42. […] The current threats I have to deal with are changes coming down the line from Google, making it harder for small-time bloggers to obtain organic traffic. I won’t get into the specifics but more than ever it will be important to get subscribers […]

  43. […] As Cutts mentioned in his speech, Google had been testing how a reduction in authorship would affect search, and they found that by reducing authorship by 15%, they actually saw an increase in quality. Although they didn’t make the definition of “quality” crystal clear, what we gathered from his speech was this: […]

  44. […] in October, Matt Cutts took the stage at Pubcon and suggested that a 10-15% reduction in authorship seemed to improve search quality. Many took this as a sign that Google had reduced the amount of authorship mark-up appearing in […]

  45. […] Authorshipocalypse! The Great Google Authorship Purge Has Begun […]

  46. […] I get too far into rel=author, I must mention there’s been threat of an authorshipocalypse recently. More data needs to be reviewed before anything conclusive can be said about whether […]

  47. […] Click The Following Link To Continue Reading:  http://www.virante.org/blog/2013/12/19/authorshippocalypse-google-authorship-penguin-finally-appeare… […]

  48. […] I noted in my post “Authorshipocalypse! The Great Google Authorship Purge Has Begun,” some authors appeared unaffected by the reduction, others had their results completely […]

  49. […] sono state le speculazioni a riguardo. Da alcuni approfondimenti e anche dalle parole di Cutts riportate da Search Engine Land sembra che il motivo principale […]

  50. […] Authorshipocalypse! The Great Google Authorship Purge Has Begun (Virante) […]

  51. […] authorship profile will increase your SEO presence. Google recently decreased the number of authorship snippets by about 15 percent across search results, citing quality standards as the main reason. As mentioned earlier, guest […]

  52. […] source of traffic for most sites.  Still, the company seems to have tapered back the impact of Google+ in search. Considering the push for paid media on platforms like Facebook, and the staying power of search, […]

  53. […] seems as though during the very moments we were constructing this article, Google Authorship went and changed on us. But, it’s not the three steps above that have changed. BRACE YOURSELVES—even if you complete […]

  54. […] Authorshipocalypse! The Great Google Authorship Purge Has Begun (Virante) […]

  55. […] Authorshipocalypse! The Great Google Authorship Purge Has Begun (Virante) […]

  56. […] to Pivot: Google recommends using authorship and schema markup on your highest quality content to increase your chances of being […]

  57. […] Google has reduced the importance of Authorship tags as it was overused across it’s […]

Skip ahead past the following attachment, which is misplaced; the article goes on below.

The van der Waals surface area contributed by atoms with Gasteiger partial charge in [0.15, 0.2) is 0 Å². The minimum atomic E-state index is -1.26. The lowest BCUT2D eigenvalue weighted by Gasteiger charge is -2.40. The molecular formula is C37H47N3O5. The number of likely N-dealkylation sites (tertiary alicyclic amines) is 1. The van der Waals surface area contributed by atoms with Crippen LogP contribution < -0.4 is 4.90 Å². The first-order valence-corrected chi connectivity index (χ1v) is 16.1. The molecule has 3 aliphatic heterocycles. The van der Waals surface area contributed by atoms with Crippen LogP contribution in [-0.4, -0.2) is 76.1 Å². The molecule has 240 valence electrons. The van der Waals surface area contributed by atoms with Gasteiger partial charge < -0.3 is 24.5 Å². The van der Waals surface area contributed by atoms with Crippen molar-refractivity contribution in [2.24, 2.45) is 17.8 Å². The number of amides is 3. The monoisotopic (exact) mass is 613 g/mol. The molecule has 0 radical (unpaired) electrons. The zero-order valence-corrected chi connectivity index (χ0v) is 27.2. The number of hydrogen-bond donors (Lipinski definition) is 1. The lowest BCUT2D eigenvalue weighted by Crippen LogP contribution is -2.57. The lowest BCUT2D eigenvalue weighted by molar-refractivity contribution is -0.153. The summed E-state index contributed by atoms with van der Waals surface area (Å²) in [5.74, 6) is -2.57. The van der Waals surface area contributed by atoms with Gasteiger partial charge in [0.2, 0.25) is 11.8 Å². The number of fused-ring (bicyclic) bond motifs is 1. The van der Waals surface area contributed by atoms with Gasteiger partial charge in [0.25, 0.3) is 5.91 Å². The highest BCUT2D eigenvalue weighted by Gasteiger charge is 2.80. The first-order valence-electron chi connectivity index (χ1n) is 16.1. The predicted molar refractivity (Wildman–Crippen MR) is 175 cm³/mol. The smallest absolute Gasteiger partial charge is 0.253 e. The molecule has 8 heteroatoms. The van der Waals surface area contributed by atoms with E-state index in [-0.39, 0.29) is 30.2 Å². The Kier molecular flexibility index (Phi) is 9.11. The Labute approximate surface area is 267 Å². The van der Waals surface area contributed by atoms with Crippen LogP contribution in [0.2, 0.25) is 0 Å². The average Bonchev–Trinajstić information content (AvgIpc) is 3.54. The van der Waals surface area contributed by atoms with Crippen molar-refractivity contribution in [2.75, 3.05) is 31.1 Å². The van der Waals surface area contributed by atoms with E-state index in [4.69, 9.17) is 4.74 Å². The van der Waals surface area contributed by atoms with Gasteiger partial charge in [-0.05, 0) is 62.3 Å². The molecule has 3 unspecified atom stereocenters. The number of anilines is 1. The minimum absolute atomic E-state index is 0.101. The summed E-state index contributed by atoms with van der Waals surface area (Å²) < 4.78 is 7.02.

58. […] ir más allá con rel=autor, debo mencionar que recientemente se vivió un apocalipsis de  authorship. Se necesita revisar más datos antes de que se pueda concluir acerca de si se relaciona con los […]

  59. […] using your authorship on quality content you contribute to other websites or your own blog. Google recently purged its algorithm to limit the amount of times authorship snippets showed in the […]

  60. […] Authorshipocalypse! The Great Google Authorship Purge Has Begun […]

  61. […] According to the Virante Orange Juice blog, Cutts’ exact words at PubCon were as follows: […]

  62. […] the broad adoption of rich snippets (which recently have been scaled back) we’re able to use our messaging across our website, Google+ and YouTube to dominate search […]

  63. […] Authorshipocalypse! The Great Google Authorship Purge Has Begun (Virante) […]

  64. […] Authorshipocalypse! The Great Google Authorship Purge Has Begun (Virante) […]

  65. […] Authorshipocalypse! The Great Google Authorship Purge Has Begun (Virante) […]

  66. […] Authorshipocalypse! The Great Google Authorship Purge Has Begun (Virante) […]

  67. […] far, anecdotal research has shown a lack of even-handedness when it comes to administering common authorship standards. As a result, we see a reduction in “first class authorship” in the display of SERP […]

  68. […] Authorshipocalypse! The Great Google Authorship Purge Has Begun (Virante) […]

  69. […] using your authorship on quality content you contribute to other websites or your own blog. Google recently purged its algorithm to limit the amount of times authorship snippets showed in the […]

  70. […] October, Matt Cutts took the stage at Pubcon and suggested that a 10-15% reduction in authorship seemed to improve search quality. Many took this as a sign that Google had reduced the amount of authorship mark-up appearing in […]

  71. […] Authorshipocalypse! The Great Google Authorship Purge Has Begun (Virante) […]

  72. […] a different way that Google verifies authors? Some say yes. In fact, at PubCon in 2013, Google’s Matt Cutts discussed the future of authors in the search results, and eluded to what may be coming: “It’s not just […]

  73. […] drop in the number of tracked searches displaying authorship mark-up.” Another article by Virante author Mark Traphagen predicted the “Authorshipocalypse” and Great Google Authorship Purge in […]